Winkler a small city with a big appetite for industry

IMAGE: New industrial construction in Winkler, Man. The Steel Tech manufacturing building under construction (foreground) and the new Icon Technologies facility in the background. (Courtesy Choice Realty)

New industrial construction in Winkler, Man. The Steel Tech manufacturing building under construction (foreground) and the new Icon Technologies facility in the background. (Courtesy Choice Realty)

If you bring up Winkler, Man., on Google Maps and scroll way out, you might notice something interesting about the city of about 14,000. It’s located pretty much right in the centre of continental Canada and the U.S.

It’s roughly the same distance to the Arctic as it is to Texas from Winkler, and about the same distance to the Pacific Ocean as it is to the Atlantic, Winkler Mayor Martin Harder said in a recent interview with RENX.

“That has put us strategically in the right location,” he said.

The city’s geographic location is but one explanation for the Prairie city that in recent years has seen a dramatic increase in demand and development for new industrial space. The city is also experiencing rapid population growth in relation to its size.

Stakeholders say one major reason for the growth is that Winkler takes a proactive approach to its industrial development.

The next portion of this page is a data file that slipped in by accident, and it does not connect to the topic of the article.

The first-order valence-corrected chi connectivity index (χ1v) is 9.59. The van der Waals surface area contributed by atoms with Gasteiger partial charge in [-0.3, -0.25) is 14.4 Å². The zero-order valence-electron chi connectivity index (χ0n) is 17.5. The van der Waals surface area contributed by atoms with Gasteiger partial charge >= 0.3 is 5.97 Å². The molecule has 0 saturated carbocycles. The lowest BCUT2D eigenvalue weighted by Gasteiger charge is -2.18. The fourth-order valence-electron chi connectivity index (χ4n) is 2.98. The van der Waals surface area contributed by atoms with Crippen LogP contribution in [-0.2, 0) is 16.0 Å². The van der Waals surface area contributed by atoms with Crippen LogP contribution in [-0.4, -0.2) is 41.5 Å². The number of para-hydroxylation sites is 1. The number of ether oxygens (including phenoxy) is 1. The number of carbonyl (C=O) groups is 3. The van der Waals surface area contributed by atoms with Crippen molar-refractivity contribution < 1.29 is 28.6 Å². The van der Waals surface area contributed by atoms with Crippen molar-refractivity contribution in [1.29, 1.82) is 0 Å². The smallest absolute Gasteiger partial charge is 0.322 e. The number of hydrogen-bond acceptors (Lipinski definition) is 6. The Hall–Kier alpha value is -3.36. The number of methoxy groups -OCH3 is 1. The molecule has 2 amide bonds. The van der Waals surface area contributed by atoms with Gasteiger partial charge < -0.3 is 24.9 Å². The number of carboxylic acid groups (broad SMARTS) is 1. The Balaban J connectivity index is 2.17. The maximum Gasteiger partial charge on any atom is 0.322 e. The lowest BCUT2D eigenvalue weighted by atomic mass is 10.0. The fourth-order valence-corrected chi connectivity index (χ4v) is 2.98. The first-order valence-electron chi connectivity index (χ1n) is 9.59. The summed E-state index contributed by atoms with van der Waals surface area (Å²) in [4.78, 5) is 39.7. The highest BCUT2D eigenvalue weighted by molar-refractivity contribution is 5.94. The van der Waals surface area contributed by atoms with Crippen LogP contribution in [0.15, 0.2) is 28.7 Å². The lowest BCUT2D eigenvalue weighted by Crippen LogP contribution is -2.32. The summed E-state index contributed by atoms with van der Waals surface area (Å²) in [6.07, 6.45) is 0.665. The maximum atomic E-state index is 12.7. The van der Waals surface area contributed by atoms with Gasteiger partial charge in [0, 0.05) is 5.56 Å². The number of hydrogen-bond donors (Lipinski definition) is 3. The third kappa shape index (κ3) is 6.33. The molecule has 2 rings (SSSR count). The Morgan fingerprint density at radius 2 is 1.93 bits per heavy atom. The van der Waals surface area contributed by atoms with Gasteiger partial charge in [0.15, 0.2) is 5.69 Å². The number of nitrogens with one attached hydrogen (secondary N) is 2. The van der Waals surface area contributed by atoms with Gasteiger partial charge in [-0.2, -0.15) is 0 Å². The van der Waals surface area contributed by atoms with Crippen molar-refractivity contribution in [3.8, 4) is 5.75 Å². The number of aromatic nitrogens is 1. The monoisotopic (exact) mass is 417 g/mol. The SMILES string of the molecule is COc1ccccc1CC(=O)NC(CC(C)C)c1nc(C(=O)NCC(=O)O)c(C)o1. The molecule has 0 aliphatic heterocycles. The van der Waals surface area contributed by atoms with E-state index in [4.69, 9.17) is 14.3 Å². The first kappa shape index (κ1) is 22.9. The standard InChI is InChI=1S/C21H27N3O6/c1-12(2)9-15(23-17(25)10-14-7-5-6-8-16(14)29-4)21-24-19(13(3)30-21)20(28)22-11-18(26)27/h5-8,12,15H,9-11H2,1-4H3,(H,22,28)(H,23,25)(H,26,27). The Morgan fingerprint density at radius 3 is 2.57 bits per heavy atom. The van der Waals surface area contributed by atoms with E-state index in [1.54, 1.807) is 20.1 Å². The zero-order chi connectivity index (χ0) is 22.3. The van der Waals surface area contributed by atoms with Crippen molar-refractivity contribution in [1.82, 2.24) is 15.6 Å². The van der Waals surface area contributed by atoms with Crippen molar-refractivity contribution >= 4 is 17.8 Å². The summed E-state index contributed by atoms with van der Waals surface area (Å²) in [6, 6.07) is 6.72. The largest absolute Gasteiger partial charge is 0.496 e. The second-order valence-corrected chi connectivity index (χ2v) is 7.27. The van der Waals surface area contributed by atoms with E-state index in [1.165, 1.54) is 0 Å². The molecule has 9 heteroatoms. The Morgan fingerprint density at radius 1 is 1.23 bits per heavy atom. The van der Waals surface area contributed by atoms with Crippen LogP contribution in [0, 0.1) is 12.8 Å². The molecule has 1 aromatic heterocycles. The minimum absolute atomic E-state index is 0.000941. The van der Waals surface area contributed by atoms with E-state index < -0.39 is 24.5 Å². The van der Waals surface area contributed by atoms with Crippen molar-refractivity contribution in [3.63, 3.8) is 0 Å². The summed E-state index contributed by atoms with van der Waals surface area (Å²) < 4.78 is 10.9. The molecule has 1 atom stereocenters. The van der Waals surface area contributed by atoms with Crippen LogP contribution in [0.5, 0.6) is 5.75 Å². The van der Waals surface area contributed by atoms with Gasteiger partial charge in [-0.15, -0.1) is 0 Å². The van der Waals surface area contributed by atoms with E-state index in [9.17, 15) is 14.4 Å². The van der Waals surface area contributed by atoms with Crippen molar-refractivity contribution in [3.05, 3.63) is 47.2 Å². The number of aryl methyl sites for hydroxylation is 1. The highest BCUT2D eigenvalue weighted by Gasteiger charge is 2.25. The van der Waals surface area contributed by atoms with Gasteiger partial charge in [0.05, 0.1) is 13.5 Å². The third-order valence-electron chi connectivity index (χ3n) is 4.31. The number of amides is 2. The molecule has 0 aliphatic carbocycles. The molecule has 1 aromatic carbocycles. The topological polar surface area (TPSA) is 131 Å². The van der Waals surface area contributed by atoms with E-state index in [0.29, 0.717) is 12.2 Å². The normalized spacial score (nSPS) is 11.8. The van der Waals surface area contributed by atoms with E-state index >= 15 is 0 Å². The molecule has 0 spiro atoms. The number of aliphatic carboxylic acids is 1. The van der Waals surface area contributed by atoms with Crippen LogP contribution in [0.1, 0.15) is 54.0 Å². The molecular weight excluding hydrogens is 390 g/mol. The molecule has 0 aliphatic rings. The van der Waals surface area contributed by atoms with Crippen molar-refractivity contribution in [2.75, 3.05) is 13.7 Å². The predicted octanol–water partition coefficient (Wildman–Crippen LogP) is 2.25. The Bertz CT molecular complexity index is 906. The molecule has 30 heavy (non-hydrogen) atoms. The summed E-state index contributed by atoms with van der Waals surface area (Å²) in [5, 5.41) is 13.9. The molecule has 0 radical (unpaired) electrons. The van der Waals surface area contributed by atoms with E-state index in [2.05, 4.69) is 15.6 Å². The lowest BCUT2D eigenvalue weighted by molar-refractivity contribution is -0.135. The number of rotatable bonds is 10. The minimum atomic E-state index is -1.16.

2018 smashes building permit record

“(In) 2017, there was a significant increase in our building permits overall in the city,” Harder said. “But in 2018, it more than doubled.”

Last year, Winkler had $88 million in building permits. A “great” year would normally see about $40 million in such activity, he said.

About 50-60 per cent of those permits were for commercial-industrial properties, Harder said, listing a 100,000-square-foot manufacturing facility for RV parts maker Icon Technologies; a 35,000-square-foot space for local furnace-maker Steel Tech; and a manufacturing plant for Lode King Industries, which makes flat-beds and hopper trailers, among the new projects.

“But there are lots of smaller (buildings) that are not insignificant, but . . . are the types of businesses that Winkler is built on,” Harder said.

Most of the region’s largest companies grew from shops with only two or three employees.

“Steel Tech as well as Lode King Industries are two companies that literally employ hundreds of people, but they started with two or three,” he said.

Population also growing

Part and parcel to Winkler’s remarkable growth has been its population base. The city was the fastest-growing community over 5,000 people in Manitoba according to the 2016 census.

All this activity has been getting Winkler notice well outside its boundaries.

“We’re seeing a lot of investment,” said Kevin Salsberg, the senior vice-president of real estate for CT Real Estate Investment Trust (CRT-UN-T), a public company spun out of Canadian Tire in 2013 which owns and manages retail space across the country.

“The number of properties, primarily industrial, over the last year that are being built for (the Winkler-Morden area) I would call record-breaking,” he told RENX in an interview.